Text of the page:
The quickest way to withdraw money is through one of our 40,000+ U.S. based fee-free AllPoint® ATMs.3 You can also access your money by getting cash back at any store where you use your Varo Visa® Debit Card, depositing checks directly using the Varo app, or depositing cash at 90,000+ retail locations using Green Dot Reload @ the Register.4

Otherwise, you can transfer money between Varo accounts instantly without a fee, or connect a popular app like Apple Pay™, Google Pay™, PayPalⓇ, Cash App, Zelle®, or Venmo to cover everyday purchases.

Unlike some other online bank accounts with debit cards, we don’t believe in charging you overdraft fees when you’re already low on funds. To help you spend only what you have, any type of transaction that brings your balance below $0 will be declined and there is still no fee.5

As we said before, both credit and debit cards have both specific uses and benefits. Provided you’re a responsible spender and in the right financial situation, combining the two can give you even more flexibility and spending power as a consumer.

1 To be eligible to apply for the Varo Believe Card, you need to have received Incoming Deposits of $200 or more in the past 31 days to your Varo Bank Account and/or Savings Account. Incoming Deposits include any deposit into your Varo Bank Account and/or Savings Account from any source outside of Varo, Varo to Anyone transfers between Varo customers, and final dispute credits. Find more information on direct deposits here. You will also need a Varo Bank Account without a negative balance or an overdue Varo Advance. Additional qualifications may apply.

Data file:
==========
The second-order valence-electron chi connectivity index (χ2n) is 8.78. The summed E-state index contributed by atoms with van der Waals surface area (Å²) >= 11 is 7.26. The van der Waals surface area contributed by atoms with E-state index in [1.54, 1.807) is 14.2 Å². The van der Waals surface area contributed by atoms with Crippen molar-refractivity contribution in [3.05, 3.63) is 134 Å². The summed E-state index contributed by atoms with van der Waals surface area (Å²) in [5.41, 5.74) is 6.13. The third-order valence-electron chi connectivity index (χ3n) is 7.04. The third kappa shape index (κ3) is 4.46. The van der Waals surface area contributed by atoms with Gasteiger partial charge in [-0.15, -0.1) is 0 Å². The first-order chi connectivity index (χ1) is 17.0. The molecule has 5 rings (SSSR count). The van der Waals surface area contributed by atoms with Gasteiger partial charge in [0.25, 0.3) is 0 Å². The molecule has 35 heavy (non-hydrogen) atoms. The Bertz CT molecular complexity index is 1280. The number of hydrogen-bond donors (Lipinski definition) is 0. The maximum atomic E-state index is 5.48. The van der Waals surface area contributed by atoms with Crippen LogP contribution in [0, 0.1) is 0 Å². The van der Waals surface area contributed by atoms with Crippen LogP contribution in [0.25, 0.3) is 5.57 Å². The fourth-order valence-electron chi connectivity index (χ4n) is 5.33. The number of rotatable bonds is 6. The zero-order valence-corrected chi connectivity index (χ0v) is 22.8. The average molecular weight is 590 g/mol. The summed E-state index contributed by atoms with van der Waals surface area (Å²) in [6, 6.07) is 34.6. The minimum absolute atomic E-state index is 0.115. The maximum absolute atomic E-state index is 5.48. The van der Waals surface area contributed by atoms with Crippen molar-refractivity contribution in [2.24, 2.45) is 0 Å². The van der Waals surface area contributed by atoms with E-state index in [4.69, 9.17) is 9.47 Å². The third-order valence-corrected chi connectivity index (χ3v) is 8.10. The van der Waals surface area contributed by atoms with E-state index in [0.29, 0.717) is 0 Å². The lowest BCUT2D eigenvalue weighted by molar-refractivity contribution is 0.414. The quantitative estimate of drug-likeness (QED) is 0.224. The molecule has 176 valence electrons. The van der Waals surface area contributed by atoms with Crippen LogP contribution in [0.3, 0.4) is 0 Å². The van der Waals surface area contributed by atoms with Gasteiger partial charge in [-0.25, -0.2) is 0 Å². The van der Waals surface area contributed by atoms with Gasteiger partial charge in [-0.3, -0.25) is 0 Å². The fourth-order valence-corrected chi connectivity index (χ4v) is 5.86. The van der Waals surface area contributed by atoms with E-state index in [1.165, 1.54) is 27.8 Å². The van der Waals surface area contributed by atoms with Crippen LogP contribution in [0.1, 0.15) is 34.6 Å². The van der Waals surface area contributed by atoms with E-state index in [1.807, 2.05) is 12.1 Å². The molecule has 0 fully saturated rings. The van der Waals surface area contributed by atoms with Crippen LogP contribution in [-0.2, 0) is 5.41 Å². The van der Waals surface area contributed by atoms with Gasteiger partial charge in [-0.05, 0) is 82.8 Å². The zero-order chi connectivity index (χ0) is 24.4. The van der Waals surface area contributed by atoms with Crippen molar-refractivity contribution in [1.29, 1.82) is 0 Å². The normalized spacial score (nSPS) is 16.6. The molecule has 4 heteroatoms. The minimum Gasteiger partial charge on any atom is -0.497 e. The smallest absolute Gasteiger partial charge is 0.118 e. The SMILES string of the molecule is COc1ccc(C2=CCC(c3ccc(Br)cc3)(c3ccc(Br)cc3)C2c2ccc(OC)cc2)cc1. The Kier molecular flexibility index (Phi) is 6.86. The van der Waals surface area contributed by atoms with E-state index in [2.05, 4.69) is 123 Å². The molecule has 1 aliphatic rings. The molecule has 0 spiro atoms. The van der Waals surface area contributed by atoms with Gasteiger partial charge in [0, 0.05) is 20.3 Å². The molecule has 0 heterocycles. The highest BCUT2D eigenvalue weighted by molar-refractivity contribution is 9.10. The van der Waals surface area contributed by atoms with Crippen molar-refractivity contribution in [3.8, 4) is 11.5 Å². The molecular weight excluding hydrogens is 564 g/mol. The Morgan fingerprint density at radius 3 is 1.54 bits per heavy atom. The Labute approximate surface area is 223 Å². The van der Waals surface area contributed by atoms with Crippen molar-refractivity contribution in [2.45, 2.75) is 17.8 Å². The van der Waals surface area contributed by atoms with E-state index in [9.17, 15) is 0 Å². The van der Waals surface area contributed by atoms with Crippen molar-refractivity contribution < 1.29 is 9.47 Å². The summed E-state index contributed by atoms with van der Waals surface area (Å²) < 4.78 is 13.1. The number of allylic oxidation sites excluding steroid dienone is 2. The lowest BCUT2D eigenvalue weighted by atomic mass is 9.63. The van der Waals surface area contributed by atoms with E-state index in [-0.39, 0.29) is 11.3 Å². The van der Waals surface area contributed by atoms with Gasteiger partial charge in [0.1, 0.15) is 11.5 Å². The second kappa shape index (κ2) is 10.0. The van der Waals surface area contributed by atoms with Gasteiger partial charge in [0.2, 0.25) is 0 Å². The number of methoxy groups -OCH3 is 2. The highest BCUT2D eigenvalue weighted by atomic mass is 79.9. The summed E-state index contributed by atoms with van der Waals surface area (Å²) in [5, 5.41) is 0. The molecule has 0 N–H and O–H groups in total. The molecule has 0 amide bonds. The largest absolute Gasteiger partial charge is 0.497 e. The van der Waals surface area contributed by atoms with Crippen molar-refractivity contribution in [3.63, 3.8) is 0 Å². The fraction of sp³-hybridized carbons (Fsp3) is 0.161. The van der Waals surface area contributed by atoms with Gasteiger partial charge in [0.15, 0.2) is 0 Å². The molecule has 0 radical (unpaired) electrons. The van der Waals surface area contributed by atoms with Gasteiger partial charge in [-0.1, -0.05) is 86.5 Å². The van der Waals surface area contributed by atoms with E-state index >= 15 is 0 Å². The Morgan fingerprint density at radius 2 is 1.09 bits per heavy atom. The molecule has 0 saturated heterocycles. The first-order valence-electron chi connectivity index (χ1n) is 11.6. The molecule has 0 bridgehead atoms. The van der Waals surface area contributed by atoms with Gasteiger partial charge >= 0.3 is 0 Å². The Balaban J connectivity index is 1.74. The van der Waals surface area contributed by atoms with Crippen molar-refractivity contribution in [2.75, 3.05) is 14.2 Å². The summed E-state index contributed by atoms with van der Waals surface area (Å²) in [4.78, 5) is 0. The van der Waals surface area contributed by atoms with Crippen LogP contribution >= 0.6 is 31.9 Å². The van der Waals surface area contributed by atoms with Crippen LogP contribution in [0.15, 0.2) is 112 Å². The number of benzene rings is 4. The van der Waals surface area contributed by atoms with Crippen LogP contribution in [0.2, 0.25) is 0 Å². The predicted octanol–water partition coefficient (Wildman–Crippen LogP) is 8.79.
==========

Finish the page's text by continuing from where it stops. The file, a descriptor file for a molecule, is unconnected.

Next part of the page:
2 You must notify Varo Bank immediately of any unauthorized use. See terms for specific restrictions, limitations and other details.

3 There is no fee to use any U.S.-based Allpoint® ATM.  Varo charges a $3.50 fee for cash withdrawals at all non-Allpoint® (out of network) and all international ATMs. Additional third-party fees may be assessed by the ATM owner. All ATM fees will be charged to the Varo account used for each transaction.

4 There is no fee assessed by Varo Bank for cash deposits.  However, a retail service fee of up to $5.95 applies.

5 We will decline or return transactions when you do not have enough money in your account to cover the charge. However, you could still end up with a negative balance if, for example, a transaction is approved for one amount, but then the actual charge is more than what you have in your account (like when you add a tip at a restaurant after the transaction for the meal was already approved). This could also include preauthorized ACH transfers that are scheduled, recurring and/or pending but have not yet settled. If your account balance remains negative, activity will be evaluated and your account could be closed. Even if you have a negative balance, we will not charge you an overdraft fee.

Zelle® and the Zelle® related marks are wholly owned by Early Warning Services, LLC and are used herein under license.